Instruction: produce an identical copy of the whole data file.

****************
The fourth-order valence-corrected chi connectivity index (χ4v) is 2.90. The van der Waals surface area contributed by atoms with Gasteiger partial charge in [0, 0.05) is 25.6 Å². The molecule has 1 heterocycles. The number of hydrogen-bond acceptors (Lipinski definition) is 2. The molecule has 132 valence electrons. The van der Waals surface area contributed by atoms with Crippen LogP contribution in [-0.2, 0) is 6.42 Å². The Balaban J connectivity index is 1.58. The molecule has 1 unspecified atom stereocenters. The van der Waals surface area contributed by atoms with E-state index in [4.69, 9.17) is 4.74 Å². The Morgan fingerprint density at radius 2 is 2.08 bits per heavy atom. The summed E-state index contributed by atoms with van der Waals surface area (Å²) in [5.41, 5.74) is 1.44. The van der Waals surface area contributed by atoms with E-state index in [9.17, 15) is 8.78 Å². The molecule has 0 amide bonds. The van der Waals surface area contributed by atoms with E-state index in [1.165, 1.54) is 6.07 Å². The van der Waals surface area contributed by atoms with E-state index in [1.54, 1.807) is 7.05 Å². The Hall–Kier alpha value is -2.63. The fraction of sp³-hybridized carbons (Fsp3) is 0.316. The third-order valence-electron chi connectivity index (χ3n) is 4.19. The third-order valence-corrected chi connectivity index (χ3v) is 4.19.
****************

The fourth-order valence-corrected chi connectivity index (χ4v) is 2.90. The van der Waals surface area contributed by atoms with Gasteiger partial charge in [0, 0.05) is 25.6 Å². The molecule has 1 heterocycles. The number of hydrogen-bond acceptors (Lipinski definition) is 2. The molecule has 132 valence electrons. The van der Waals surface area contributed by atoms with Crippen LogP contribution in [-0.2, 0) is 6.42 Å². The Balaban J connectivity index is 1.58. The molecule has 1 unspecified atom stereocenters. The van der Waals surface area contributed by atoms with E-state index in [4.69, 9.17) is 4.74 Å². The Morgan fingerprint density at radius 2 is 2.08 bits per heavy atom. The summed E-state index contributed by atoms with van der Waals surface area (Å²) in [5.41, 5.74) is 1.44. The van der Waals surface area contributed by atoms with E-state index in [9.17, 15) is 8.78 Å². The molecule has 0 amide bonds. The van der Waals surface area contributed by atoms with E-state index in [1.165, 1.54) is 6.07 Å². The van der Waals surface area contributed by atoms with E-state index in [1.54, 1.807) is 7.05 Å². The Hall–Kier alpha value is -2.63. The fraction of sp³-hybridized carbons (Fsp3) is 0.316. The third-order valence-electron chi connectivity index (χ3n) is 4.19. The third-order valence-corrected chi connectivity index (χ3v) is 4.19.